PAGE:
The tenth object in our series is a collection of artefacts belonging to Norlander Gwyneth (Set 70) who completed her training in 1947. Gwyneth’s career as a nanny spanned almost fifty years. Included in her collection, which was donated by a former charge, are her Norlander and speedwell badges, a dictionary for mothers from 1955, a collection of letters and Gwyneth’s notebook documenting her life as a Norland Nanny. Gwyneth’s collection of artefacts offers an intimate look at the day-to-day lives of Norlanders, and an insight into the childcare practices of the time. 

Gwyneth began her Norland training in September 1944. The Norland Nursery Training College (as it was then known) was partially based in Chislehurst, having evacuated from London to escape the heavy German bombing of World War II. She joined Norland when its nurseries – Daisy for younger children and Spring for older children – were filled with many evacuees from London, who were adjusting to life without their parents. To ease the transition, Norland nurses were assigned to sleep in the nurseries with the children. So, Gwyneth and her peers often worked around the clock.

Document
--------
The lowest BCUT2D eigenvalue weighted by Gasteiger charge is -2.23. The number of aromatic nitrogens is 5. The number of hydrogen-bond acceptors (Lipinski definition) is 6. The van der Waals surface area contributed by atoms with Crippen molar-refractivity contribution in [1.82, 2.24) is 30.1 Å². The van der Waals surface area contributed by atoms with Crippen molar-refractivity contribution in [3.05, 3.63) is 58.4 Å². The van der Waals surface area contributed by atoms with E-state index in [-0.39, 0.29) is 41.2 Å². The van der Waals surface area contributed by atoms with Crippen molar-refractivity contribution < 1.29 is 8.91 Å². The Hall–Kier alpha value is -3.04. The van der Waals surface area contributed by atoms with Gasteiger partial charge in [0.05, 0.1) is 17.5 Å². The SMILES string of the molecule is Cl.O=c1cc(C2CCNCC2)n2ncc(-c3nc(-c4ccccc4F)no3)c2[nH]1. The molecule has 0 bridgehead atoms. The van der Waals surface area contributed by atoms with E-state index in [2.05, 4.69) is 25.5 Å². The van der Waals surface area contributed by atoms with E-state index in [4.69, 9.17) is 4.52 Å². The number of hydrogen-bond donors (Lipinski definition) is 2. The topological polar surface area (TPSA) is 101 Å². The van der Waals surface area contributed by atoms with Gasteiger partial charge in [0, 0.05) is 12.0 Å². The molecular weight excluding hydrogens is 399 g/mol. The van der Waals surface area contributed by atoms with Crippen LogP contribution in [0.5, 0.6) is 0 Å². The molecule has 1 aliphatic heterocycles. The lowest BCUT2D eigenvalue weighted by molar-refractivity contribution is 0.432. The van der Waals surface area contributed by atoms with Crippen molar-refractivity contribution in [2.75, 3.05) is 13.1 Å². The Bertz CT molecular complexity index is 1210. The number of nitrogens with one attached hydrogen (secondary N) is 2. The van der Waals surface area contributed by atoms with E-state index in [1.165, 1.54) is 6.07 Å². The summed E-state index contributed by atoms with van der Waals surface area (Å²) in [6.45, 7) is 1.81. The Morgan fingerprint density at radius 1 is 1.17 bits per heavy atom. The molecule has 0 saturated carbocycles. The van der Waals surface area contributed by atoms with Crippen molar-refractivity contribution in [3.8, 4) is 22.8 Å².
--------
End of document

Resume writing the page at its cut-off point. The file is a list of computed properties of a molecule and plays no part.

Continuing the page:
Gwyneth, like all graduating students, received a Norland badge which was kindly donated back to Norland by a former charge. These badges contain three of the familiar blue speedwell flowers (that symbolise healing, recovery and joyfulness) enclosed in a brown boarder inscribed “Norland Nursery Training College”. This badge would have been given to Gwyneth prior to her graduation. She was known to have worn the badge with pride on the left-hand side above the ‘N’ logo of her uniform, which she continued to wear for much of her career.  

a book with a portrait on the front

Despite the 1941 law that required all able women between the ages of 20 and 40 to register for war work, Norland still maintained a stable number of applications in the years that followed. Gwyneth’s Norlander badge contains an inscription detailing her full name and confirms that she was Norland’s 4,020th student. From its first enrolment of five students in 1892, Norland had grown exponentially during its first fifty years, despite two world wars and a worldwide economic depression.